Warm and accommodating, butcher block is an affordable countertop material with a lot going for it. Maintain them regularly and butcher block countertops will reward you by aging gracefully. But without proper upkeep, they can dull and crack. Are butcher block countertops the right material for you and your kitchen? Read our butcher block counter primer to find out.
Above: Good enough for a chef: a butcher-block countertop in the Manhattan kitchen of chef David Tanis; see A Chef’s Low-Tech, Economical, and Beautifully Soulful Kitchen in the East Village. Photograph by Heidi’s Bridge.
What is butcher block?
Butcher block is made from straight cuts of wood glued together into thick slabs that provide a particularly sturdy and stable work surface in a kitchen, whether as a cutting board, tabletop, or counter.
Above: A butcher block countertop in a British Standard Cupboard Kitchen by Plain English.
Are there different types of butcher block?
There are three basic construction styles of butcher block: edge grain, face grain, and end grain.
Above: Butcher block counters are a durable option for a mobile, outdoor kitchen; see Stockpot and Two Smoking Barrels: A Rustic Kitchen in a Shepherd’s Hut in England. Photograph by Emma Lewis.
Above: Edge grain is the one most commonly used for counters because it’s strong, stable, and less expensive than the others. It’s made by placing long boards on their sides and joining them so that their long narrow edges form the surface. The boards can be continuous lengths of wood with no joints, or random-length boards that are finger-jointed (as shown above).
Above: Face-grain butcher block is constructed from boards that are laid flat, their full widths forming a surface with a streamlined look. Susceptible to marks when used for chopping and cutting, face grain is less suitable for working kitchen counters than the others.
Above: End-grain construction is made from small rectangular blocks arranged so that the ends (with growth rings showing) are visible on the surface. The strongest and most expensive type of butcher block, it’s great for surfaces dedicated to cutting, because it camouflages knife marks and is gentle on blade edges (they slide into the grain rather than against it).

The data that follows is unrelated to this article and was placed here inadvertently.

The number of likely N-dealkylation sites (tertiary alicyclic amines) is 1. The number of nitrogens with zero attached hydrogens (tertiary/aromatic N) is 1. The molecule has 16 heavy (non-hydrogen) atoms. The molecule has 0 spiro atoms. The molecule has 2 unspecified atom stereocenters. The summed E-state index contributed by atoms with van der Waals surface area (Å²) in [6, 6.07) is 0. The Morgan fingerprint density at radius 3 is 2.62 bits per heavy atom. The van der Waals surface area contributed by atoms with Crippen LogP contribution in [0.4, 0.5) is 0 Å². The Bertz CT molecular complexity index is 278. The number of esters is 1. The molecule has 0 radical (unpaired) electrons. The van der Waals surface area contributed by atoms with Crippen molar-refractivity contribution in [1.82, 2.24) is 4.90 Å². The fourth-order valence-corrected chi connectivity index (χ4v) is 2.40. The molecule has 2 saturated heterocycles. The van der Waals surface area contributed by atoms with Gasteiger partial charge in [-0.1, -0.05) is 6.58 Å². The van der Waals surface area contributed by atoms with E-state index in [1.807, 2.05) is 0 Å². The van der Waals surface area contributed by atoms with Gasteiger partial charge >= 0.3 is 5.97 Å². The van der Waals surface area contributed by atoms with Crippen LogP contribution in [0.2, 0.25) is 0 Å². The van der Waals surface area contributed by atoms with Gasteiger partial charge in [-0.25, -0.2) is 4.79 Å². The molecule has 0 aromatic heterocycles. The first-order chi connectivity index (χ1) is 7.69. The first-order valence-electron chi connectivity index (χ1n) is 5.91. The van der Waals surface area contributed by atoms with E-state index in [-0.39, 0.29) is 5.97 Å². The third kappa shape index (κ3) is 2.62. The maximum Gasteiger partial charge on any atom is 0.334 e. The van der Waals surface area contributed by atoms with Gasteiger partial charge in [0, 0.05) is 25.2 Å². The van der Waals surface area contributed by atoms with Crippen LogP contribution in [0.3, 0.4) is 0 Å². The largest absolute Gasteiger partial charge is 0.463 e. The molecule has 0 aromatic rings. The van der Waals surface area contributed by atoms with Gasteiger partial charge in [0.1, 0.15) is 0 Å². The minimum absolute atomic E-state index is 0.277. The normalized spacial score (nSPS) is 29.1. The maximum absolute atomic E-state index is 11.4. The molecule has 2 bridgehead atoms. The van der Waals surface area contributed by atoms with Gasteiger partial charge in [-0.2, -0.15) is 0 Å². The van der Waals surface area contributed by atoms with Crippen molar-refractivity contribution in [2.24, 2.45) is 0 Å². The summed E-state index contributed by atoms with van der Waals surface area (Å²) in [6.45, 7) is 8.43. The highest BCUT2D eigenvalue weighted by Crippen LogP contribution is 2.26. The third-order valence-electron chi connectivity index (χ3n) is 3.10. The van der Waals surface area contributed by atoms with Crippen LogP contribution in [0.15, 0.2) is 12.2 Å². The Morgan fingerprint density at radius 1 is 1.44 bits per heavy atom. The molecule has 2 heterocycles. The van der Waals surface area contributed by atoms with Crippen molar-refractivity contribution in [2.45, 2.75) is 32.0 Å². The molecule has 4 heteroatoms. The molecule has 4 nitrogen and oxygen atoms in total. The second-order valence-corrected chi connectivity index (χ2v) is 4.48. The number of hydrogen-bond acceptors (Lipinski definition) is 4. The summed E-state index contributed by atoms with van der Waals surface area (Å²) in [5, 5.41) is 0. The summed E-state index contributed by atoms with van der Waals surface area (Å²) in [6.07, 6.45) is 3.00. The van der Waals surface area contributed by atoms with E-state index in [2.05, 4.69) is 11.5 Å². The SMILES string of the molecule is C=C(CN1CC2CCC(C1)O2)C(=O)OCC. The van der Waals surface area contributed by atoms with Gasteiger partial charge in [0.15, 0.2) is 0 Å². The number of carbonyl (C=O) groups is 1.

What types of wood are used for butcher block?
Butcher block can be made from nearly any wood. Maple is one of the best and most popular for butcher block counters because it’s hard and has a clear grain. Cherry and red oak offer rich color. Butcher block can also be crafted from bamboo (it works best with end-grain construction) and sustainably farmed exotics such as wenge, zebrawood, and iroko.
Above: In a London kitchen by deVol, the designers paired iroko wood with marble countertops.
Do butcher block countertops need to be sealed?
For kitchen counter applications, it’s important to use unsealed, oil-finished wood. Sealed countertops are not meant to be used as food-prep work surfaces–they’re not food or knife friendly. Mark Squire of Quality Kitchen Cabinets in San Francisco explains: “Using sealed wood defeats the purpose of butcher block, because it covers up the natural warm surface with plastic.” Sealed butcher block does offer shine and can work well as a work desk or bar top in a kitchen that doesn’t involve food. (And when needed for food prep, pair it with a cutting board.) Note that unsealed butcher block is not recommended immediately around a sink: Over time it will likely discolor and rot.
Above: Designer Athena Calderone updated the brown laminate countertops in her rental kitchen with Karlby birch countertops from Ikea. Photograph by Sarah Elliot, courtesy of Athena Calderone.
How do you best maintain butcher block countertops?
At a minimum, butcher block countertops require oiling every six months to keep the wood protected. Different woods come with different finishing oil recommendations and it’s best to follow the instructions of your installer. Depending on level of use, butcher block countertops may also require more frequent oiling and conditioning to prevent the wood from cracking and looking dull. N.B.: Avoid using cooking oil to treat butcher block; it can damage the wood. Because butcher block is soft, it mars more than other materials, leading some people to use it for certain surfaces only, such as work islands. Just before oiling, you can lightly remove scratches, burns, and other surface damages with fine sandpaper, and your countertop will look like new.